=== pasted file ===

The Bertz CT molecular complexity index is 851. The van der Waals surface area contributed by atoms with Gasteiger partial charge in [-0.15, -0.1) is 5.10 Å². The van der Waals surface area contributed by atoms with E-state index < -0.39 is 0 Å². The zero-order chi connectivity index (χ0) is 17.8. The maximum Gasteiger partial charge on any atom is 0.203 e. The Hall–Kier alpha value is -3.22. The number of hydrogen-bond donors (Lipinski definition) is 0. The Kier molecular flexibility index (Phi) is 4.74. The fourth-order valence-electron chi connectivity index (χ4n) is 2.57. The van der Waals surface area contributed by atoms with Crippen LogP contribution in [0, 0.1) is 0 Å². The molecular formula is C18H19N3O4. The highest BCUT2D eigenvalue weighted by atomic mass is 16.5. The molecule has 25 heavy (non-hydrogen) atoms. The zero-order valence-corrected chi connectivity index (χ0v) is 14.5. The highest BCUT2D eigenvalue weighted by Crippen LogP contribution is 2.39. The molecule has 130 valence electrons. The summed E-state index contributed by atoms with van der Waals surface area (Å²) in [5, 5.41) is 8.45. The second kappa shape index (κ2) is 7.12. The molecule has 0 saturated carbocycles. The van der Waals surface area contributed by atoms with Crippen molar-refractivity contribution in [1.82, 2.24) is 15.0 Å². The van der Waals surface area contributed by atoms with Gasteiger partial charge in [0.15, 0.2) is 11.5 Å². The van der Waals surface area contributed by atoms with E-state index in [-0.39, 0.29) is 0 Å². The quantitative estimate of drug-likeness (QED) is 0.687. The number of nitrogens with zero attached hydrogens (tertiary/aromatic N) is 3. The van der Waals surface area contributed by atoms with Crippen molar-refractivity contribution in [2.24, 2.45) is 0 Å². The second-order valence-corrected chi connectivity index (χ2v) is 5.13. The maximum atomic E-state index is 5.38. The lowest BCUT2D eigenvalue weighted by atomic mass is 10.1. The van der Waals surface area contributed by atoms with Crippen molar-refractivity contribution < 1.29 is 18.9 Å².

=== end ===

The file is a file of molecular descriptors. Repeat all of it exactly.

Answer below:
The Bertz CT molecular complexity index is 851. The van der Waals surface area contributed by atoms with Gasteiger partial charge in [-0.15, -0.1) is 5.10 Å². The van der Waals surface area contributed by atoms with E-state index < -0.39 is 0 Å². The zero-order chi connectivity index (χ0) is 17.8. The maximum Gasteiger partial charge on any atom is 0.203 e. The Hall–Kier alpha value is -3.22. The number of hydrogen-bond donors (Lipinski definition) is 0. The Kier molecular flexibility index (Phi) is 4.74. The fourth-order valence-electron chi connectivity index (χ4n) is 2.57. The van der Waals surface area contributed by atoms with Crippen LogP contribution in [0, 0.1) is 0 Å². The molecular formula is C18H19N3O4. The highest BCUT2D eigenvalue weighted by atomic mass is 16.5. The molecule has 25 heavy (non-hydrogen) atoms. The zero-order valence-corrected chi connectivity index (χ0v) is 14.5. The highest BCUT2D eigenvalue weighted by Crippen LogP contribution is 2.39. The molecule has 130 valence electrons. The summed E-state index contributed by atoms with van der Waals surface area (Å²) in [5, 5.41) is 8.45. The second kappa shape index (κ2) is 7.12. The molecule has 0 saturated carbocycles. The van der Waals surface area contributed by atoms with Crippen molar-refractivity contribution in [1.82, 2.24) is 15.0 Å². The van der Waals surface area contributed by atoms with Gasteiger partial charge in [0.15, 0.2) is 11.5 Å². The van der Waals surface area contributed by atoms with E-state index in [-0.39, 0.29) is 0 Å². The quantitative estimate of drug-likeness (QED) is 0.687. The number of nitrogens with zero attached hydrogens (tertiary/aromatic N) is 3. The van der Waals surface area contributed by atoms with Crippen molar-refractivity contribution in [2.24, 2.45) is 0 Å². The second-order valence-corrected chi connectivity index (χ2v) is 5.13. The maximum atomic E-state index is 5.38. The lowest BCUT2D eigenvalue weighted by atomic mass is 10.1. The van der Waals surface area contributed by atoms with Crippen molar-refractivity contribution < 1.29 is 18.9 Å².